My church is currently going through a Christian Practices sermon series until Easter. We’ve already examined 4 Christian Practices that the people of faith have utilized to provoke Christian formation.
Fasting was the focus of last Sunday and will be this next Sunday. I read through Scot McKnight’s Fasting book in the Ancient Practices Series and found his insight helpful. In many of the biblical examples of fasting, the practice was employed as a response, after a “grievous, sacred” event.
David “afflicted” himself with fasting in a time of sadness. (Psalm 35:13)
Ninevah fasted after hearing the news of God’s immanent wrath upon their city. (Jonah 3:6-9)
Job lowers himself in fasting after the complete devastation of his family, farm.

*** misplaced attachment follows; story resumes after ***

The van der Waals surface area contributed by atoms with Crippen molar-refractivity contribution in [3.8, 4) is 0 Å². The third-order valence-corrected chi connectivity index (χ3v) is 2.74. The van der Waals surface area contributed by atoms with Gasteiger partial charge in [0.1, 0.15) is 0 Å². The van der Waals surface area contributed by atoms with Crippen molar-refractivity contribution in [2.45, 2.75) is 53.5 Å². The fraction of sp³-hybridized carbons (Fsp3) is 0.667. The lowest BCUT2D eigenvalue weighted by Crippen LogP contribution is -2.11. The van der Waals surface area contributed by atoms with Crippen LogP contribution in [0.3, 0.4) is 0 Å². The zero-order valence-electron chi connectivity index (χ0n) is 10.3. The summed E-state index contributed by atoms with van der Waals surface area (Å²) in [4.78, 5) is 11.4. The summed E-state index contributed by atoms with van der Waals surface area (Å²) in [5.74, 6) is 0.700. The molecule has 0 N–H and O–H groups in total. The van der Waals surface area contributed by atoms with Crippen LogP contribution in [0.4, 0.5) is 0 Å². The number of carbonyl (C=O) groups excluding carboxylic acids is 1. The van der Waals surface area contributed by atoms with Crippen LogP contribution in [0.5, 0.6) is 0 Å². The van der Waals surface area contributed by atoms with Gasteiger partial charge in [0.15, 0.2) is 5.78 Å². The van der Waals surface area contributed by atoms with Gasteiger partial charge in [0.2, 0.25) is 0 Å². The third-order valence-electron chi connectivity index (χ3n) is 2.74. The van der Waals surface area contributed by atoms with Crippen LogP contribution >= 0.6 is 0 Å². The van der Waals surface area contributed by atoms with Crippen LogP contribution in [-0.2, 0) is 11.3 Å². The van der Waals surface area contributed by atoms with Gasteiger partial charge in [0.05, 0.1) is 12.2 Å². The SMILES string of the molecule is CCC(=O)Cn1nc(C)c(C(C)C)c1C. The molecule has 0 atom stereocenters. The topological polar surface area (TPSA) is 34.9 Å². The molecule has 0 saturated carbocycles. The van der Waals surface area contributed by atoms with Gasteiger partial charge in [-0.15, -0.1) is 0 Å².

Saul fasts after his earth-shattering experience on the Damascus road. (Acts 9:9)
Even Jesus, when challenged concerning why his disciples did not fast, like John’s disciples and the disciples of the Pharisees, said that it wasn’t the proper time to fast. (Mark 2:18-20 & parallel passages in Matthew 9 and Luke 5)
John Goldingay, commenting on Psalm 35:13 says, “David’s sorrow was not full bloomed until his body expressed it.” Something powerful happens when all of who we are in calibrated to the same note.
In short, fasting allows the body to be synced with the sorrow and sadness that heart, soul, mind, spirit is experiencing. This reality “learned” within one’s body helps the disciple not to avoid the difficult things in life, “pressing” sadness and pain down within us without experiencing it. Fasting reminds us that we are not invincible, that we are frail and dependent on God and others for our well-being.
Fasting is a rehearsal of hope, though. A period of fasting ends with a meal, a transition. That fasting meal reminds our bodies that we can be rescued and nourished, that depletion does not have the last word. When fasting is used alongside of our sorrow, surely we can know that our sorrow and pain will not have the last word, but as food restores our bodies, God is restoring all things.